Justice for George Floyd: Americans must break the cycle of violence

An unarmed black man was killed by police officers in the US, sparking countrywide protests

A city police officer with a Punisher path that reads 'Detroit Police' walks through a crowd of demonstartors during a protest in the city of Detroit, Michigan, on May 29, 2020, over the death of George Floyd, a black man who died after a white policeman knelt on his neck for several minutes.    Violent protests erupted across the United States late on May 29, over the death of a handcuffed black man in police custody, with murder charges laid against the arresting Minneapolis officer failing to quell boiling anger. / AFP / SETH HERALD
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For five days, Americans have risen up against the killing of George Floyd, a 46-year-old black man, by a white police officer in the city of Minneapolis while he was in custody. The tragedy was filmed by passersby and shared online for the world to see. In the video, Floyd can be seen pleading for his life as one policeman continues to choke him with his knee while others hold him down.

The brutality seen in the footage has shocked the world and, understandably, driven thousands to the streets across the US to demand justice, equality and fair treatment of minorities by law enforcement officials.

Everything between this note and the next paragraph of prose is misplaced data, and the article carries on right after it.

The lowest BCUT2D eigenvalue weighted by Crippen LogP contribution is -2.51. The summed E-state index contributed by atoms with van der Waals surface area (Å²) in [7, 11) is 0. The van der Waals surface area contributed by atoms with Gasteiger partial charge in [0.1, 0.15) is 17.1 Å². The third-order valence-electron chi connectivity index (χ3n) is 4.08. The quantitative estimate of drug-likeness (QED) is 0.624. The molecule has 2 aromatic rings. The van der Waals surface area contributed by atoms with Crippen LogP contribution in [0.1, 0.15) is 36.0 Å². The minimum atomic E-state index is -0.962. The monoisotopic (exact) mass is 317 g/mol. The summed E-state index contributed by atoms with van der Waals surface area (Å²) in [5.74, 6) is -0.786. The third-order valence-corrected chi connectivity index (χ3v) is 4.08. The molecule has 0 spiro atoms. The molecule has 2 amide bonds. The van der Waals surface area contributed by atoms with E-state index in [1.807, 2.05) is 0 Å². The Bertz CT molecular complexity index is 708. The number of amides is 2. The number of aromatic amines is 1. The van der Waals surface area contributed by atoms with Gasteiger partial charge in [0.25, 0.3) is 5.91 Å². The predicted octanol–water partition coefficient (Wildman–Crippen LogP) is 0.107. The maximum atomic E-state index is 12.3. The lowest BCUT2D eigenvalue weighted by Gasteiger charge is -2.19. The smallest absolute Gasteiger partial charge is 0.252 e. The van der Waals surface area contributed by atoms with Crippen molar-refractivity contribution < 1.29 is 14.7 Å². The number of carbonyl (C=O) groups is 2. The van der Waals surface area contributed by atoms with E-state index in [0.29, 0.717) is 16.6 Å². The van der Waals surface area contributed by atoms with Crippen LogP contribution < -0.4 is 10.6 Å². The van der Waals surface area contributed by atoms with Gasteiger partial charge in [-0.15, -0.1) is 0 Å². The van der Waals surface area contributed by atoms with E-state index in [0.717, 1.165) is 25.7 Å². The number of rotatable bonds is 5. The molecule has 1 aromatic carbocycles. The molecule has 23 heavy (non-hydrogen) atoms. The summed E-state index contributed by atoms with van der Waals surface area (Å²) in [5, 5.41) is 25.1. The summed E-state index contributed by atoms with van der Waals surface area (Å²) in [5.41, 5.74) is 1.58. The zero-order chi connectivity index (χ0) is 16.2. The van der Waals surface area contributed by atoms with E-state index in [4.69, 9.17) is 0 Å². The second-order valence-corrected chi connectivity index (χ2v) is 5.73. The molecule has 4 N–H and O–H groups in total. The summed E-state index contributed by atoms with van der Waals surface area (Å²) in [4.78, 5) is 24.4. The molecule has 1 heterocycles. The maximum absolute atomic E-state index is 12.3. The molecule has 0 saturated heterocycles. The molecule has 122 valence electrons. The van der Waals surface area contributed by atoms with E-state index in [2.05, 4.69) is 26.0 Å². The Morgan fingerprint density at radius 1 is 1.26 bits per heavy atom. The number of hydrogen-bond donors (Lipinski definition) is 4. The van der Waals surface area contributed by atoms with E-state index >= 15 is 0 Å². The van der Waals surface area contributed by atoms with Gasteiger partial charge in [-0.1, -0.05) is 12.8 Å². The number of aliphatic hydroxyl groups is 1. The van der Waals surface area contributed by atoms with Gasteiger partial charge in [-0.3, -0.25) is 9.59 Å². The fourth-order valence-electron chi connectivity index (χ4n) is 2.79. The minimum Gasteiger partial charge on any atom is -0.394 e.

Floyd’s death has revealed deep fractures within American society, putting the spotlight on instances of police brutality against marginalised communities.

Yet it is only the latest in a series of widely reported killings of black persons in custody. Time and again, excessive force has been used against marginalised communities, sparking protests, and eventually riots, in a never-ending cycle of violence. In 2014, the fatal shooting by a white officer of 18-year-old Michael Brown, another black man, sparked protests in the city of Ferguson and served as a catalyst for the "Black Lives Matter" movement. That same year in New York, Eric Garner, yet another black person, was choked to death in police custody for selling cigarettes illegally. The officer who killed him was dismissed from the force, but not indicted. And this February, Ahmaud Arbery, an unarmed jogger, was lynched by white men. His death was also filmed and widely shared online.

In Ferguson, just as in Minneapolis, there have been reports of looting and violence by some demonstrators, while the police has, in turn, responded with force to protesters. Violence cannot be condoned, whether it is perpetrated by protesters, who are angry at the state’s inability to protect its most vulnerable people, or by police officers using excessive force on unarmed civilians. This cycle must be broken once and for all.

An investigation is under way into Arbery’s death, and the officer who killed Floyd has been arrested and charged with third-degree murder. For America to heal its wounds, justice must be served in a fair manner, and this arrest is a positive first step.

Floyd's death has revealed deep fractures within American society

The year 2020 has brought about trials and tribulations all over the world, and particularly in the US. This is an election year, a time when politicians often entrench themselves in divisive rhetoric instead of bringing people together – a tactic President Donald Trump has already employed in light of recent events. Then, there is the coronavirus pandemic. The US has recorded nearly one-third of all Covid-19 cases and more than 105,000 deaths. That people were compelled to take to the streets instead of staying safely indoors speaks to the gravity of the situation.

All people regardless of race and social status must receive fair treatment when apprehended by police forces. No one should die for $20 in counterfeit money, or for selling cigarettes.